McCaw, Von Wiesenberger and Steepleton did not return calls seeking comment for the article. Millstein pointed out, however, that McCaw was feeling victimized by the negative things said about her. Well, if she could find a way to start a dialogue with our community about what has happened at the News-Press and their relationship to their readers and their staff -- things could change. I, for one, would be the first to congratulate her and hope for the best.

With a cease-and-desist world view, however, more and more readers will follow the route of reporters and editors and "get out while they can".

Saturday, January 13, 2007

Capello Settles in Simi for 2/3rds of $30 Mill

Yesterday, I wondered whether Bill Levy was a bit Enron-ish in his $60,000 a month 'management fees' that he charged for La Entrada -- one of our citizen stringers points out that News-Press attorney Barry Capello actually gets the Ken Lay Award for ridiculous fees.

The Simi Valley Acorn has reported that Boeing agreed last September to pay $30 million to settle an eight-year class action lawsuit -- one of the plaintiffs got so little of that money that she has recently spilled the beans on the settlement awards despite a privacy clause to the settlement. It turns out Capello has received $20 million of the $30 million given to 133 plaintiffs in the pollution-related case.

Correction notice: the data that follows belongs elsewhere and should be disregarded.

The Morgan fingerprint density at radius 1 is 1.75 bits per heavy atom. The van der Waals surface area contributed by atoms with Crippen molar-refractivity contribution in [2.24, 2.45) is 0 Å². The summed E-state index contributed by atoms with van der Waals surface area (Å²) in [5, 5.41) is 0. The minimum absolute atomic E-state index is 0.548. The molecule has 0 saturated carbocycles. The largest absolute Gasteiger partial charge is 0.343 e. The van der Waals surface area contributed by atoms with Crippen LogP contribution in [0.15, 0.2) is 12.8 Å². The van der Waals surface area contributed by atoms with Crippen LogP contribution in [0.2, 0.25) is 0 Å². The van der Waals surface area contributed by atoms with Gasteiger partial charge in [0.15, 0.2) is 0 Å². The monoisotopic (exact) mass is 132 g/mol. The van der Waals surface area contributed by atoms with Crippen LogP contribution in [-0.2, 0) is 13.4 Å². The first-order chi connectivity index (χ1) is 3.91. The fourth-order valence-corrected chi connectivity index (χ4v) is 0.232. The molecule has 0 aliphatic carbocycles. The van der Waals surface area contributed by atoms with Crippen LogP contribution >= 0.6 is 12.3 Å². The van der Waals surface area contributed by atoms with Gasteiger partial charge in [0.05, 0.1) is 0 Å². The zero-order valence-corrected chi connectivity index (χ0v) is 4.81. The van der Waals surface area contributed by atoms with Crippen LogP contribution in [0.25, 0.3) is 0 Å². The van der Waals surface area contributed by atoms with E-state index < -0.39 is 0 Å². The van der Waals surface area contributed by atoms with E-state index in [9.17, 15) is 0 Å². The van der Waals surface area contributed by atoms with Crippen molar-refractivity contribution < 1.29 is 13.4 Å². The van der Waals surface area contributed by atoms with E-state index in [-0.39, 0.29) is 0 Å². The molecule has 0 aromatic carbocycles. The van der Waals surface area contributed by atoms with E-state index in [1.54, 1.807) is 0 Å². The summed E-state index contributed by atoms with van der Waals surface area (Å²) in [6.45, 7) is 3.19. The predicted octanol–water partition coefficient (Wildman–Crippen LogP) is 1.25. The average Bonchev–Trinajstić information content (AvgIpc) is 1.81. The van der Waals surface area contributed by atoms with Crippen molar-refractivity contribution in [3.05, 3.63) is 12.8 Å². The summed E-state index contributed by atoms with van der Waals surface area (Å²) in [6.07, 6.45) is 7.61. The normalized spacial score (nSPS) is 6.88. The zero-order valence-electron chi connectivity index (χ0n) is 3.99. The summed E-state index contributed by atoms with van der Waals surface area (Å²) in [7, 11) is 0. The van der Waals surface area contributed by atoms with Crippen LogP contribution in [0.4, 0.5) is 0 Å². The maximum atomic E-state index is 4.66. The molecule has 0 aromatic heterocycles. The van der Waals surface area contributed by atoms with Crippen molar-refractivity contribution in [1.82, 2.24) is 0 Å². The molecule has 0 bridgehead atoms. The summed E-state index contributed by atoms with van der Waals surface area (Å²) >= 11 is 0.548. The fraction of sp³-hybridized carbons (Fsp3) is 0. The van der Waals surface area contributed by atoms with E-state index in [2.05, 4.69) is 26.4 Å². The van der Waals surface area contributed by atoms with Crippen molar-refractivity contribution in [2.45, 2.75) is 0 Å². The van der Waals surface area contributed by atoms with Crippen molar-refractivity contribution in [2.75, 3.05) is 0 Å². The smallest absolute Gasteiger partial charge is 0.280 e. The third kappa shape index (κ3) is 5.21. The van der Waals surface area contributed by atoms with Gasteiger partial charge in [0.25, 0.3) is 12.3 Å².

From the article:
A key argument in the case against Boeing was an earlier U.S. District Court finding that a partial meltdown of a nuclear reactor core in 1959 on the field lab may have released 260 times more radiation than the 1979 meltdown at Pennsylvania’s Three Mile Island.

It's Cold! A List of Homeless Shelters...

One of our readers suggested I post a list of shelters in PDF format as it has been so cold at night. It's accessible off the County of Santa Barbara's home page.

Case Closed on Entrada?

With all that has been happening with the NLRB, I forgot about Bill Levy going to Bankruptcy Court this week with what Nick Welsh at The Independent called an "intricately crafted house of cards (which) came crashing quietly down". Mountain Funding, whom Levy owed $42 million, left Bankruptcy Court with the project and its permits.

So, why does Levy get to spend $11 million of his investor's funds without permission and get $60,000 per month in "management fees" when he couldn't produce a revenue producing property?. Because they are "management fees", it is not "stealing"? Sounds so Enron-ish to me...